The Democratic leaders’ decision to lock arms against three usually noncontroversial spending bills threatens to put a chokehold on the GOP’s spending strategy this year. They’re attempting a redo of last year’s spending strategy, which forced House GOP leaders into painful negotiations with their divided caucus to put up the 218 votes for spending bills themselves. GOP funding battles, as they aim for more policy wins in the spending bill that will eventually need to be bipartisan.
House Democratic leaders are pushing back against a GOP spending package slated for a floor vote this week, potentially forcing Republican leaders into a last-minute vote scramble while undercutting their strategy to avoid a fiscal showdown this fall.
Democratic leaders sent a letter to rank-and-file members Tuesday urging them to block the three-bill spending bundle, H.R. 5895 (115) – which would mean rejecting funding for popular programs like Veterans Affairs and the Army Corps of Engineers – to gain leverage in future funding fights.
“The GOP minibus package on the floor this week is partisan, wrong-headed and dangerous,” Minority Leader Nancy Pelosi and her deputies wrote in a letter obtained by POLITICO. “House Democrats must stand together once again, to fight for the priorities that matter in the lives of the American people.”
The Democratic leaders’ decision to lock arms against three usually noncontroversial spending bills threatens to put a chokehold on the GOP’s spending strategy this year. They’re attempting a redo of last year’s spending strategy, which forced House GOP leaders into painful negotiations with their divided caucus to put up the 218 votes for spending bills themselves.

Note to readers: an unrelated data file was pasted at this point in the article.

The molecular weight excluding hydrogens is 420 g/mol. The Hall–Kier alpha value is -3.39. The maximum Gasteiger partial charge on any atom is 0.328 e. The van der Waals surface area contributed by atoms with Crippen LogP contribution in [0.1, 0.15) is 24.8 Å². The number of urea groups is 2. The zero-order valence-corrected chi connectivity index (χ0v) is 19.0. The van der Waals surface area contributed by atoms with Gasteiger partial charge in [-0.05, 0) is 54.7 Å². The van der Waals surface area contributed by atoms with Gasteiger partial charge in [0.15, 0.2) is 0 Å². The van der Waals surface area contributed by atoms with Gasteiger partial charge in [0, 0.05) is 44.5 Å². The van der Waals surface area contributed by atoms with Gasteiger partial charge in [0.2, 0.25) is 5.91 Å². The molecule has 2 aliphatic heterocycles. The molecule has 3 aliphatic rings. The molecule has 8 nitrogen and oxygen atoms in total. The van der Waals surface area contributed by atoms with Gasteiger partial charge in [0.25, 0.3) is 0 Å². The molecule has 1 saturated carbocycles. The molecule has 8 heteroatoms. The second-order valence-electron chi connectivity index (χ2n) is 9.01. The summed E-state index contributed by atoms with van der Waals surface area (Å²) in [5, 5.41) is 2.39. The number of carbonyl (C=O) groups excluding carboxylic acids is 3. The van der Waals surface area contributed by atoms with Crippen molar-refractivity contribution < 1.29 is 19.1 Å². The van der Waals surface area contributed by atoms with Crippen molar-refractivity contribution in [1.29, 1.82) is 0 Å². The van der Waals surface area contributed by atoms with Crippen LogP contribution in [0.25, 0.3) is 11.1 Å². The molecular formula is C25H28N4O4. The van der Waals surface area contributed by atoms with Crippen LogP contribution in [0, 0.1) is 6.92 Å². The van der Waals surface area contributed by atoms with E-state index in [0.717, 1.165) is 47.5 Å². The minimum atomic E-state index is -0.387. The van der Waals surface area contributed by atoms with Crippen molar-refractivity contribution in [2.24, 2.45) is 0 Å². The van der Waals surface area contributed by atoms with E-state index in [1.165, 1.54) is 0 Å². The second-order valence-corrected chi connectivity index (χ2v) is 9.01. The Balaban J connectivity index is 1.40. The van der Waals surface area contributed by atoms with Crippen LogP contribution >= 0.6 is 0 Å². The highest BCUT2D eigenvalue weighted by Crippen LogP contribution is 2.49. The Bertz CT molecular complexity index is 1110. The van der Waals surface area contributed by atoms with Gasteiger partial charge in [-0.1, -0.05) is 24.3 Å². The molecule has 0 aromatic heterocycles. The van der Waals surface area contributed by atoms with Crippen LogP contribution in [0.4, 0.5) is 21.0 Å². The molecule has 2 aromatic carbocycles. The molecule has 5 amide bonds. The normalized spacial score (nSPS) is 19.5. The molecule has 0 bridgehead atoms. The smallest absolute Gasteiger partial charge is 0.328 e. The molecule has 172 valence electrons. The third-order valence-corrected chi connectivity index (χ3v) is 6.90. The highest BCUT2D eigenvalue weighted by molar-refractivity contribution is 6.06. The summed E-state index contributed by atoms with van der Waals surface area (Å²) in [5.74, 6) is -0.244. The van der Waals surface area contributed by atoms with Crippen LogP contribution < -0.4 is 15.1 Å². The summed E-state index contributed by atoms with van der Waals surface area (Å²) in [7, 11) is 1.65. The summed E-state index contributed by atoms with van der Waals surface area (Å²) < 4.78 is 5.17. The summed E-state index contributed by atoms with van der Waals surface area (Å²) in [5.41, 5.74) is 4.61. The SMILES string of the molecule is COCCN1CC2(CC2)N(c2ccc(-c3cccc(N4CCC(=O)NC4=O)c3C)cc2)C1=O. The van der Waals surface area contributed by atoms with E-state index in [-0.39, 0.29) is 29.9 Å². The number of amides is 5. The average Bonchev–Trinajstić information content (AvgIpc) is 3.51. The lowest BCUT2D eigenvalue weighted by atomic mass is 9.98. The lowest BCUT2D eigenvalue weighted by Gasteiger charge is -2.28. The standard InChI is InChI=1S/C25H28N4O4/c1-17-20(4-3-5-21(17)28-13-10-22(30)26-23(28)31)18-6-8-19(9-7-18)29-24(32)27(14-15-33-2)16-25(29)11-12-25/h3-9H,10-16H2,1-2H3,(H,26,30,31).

House Democratic leaders are hoping for a repeat of those GOP vs. GOP funding battles, as they aim for more policy wins in the spending bill that will eventually need to be bipartisan.
“House Democrats’ strong opposition to Republicans’ cynical strategy last year gave us powerful leverage in the omnibus," the Democratic letter reads, ticking off wins like extra funding for medical research, education and election security.
The move surprised even some Republicans, who believed Democrats would be hard-pressed to vote against funding for veterans’ health care or Capitol Police.
That strategy could mean a headache for GOP leaders this week, as they attempt to head off a chaotic floor fight over immigration while also passing their first 2019 spending bill.
Republicans can’t afford to lose more than about 17 votes to pass spending bills on the floor. That means the House Freedom Caucus could once again hold up the bill to extract demands on separate legislation – like a hard-line immigration bill.
Freedom Caucus Chairman Mark Meadows (R-N.C.) said Tuesday night that he and his members hadn’t yet taken a position on the House GOP’s minibus.
“We’re going to talk about it tonight,” Meadows said.
Democrats had already objected to a spate of policy riders in the Energy Department’s section in the bill, such as a provision to allow firearms at Army Corps facilities. But the other two bills in the package – Military Construction-VA and Legislative Branch – had been approved unanimously by the House’s spending panel.
GOP leaders had been counting on at least some Democratic votes for the minibus package. The largest portion of the bill funds the Veterans Affairs and military projects in member’s hometowns – programs that are hard to oppose even in years when lawmakers aren’t on the ballot.
Rep. Mike Simpson (R-Idaho), who oversees the Department of Energy portion of the bill, said Tuesday he was surprised to hear Democrats were attempting to block the package.
“I don’t know how it will turn out in the end, but obviously, if you don’t get any Democratic votes, it makes it harder, but I think we’ll still pass it,” Simpson said.
The longtime appropriator pointed out that $15 billion within his own bill goes toward nuclear weapons and security. “To vote against that would be crazy,” he said, predicting that at least some House Democrats will feel pressured to support it.
Democrats have accused GOP spending leaders of shortchanging key domestic programs in the name of security spending. Minority Whip Steny Hoyer (D-Md.) wrote in a release that Republicans have "diverted" cash from Congress’ budget deal toward their own priorities, like border security and nuclear programs, instead of putting more money into education or medical research.
Be First to Comment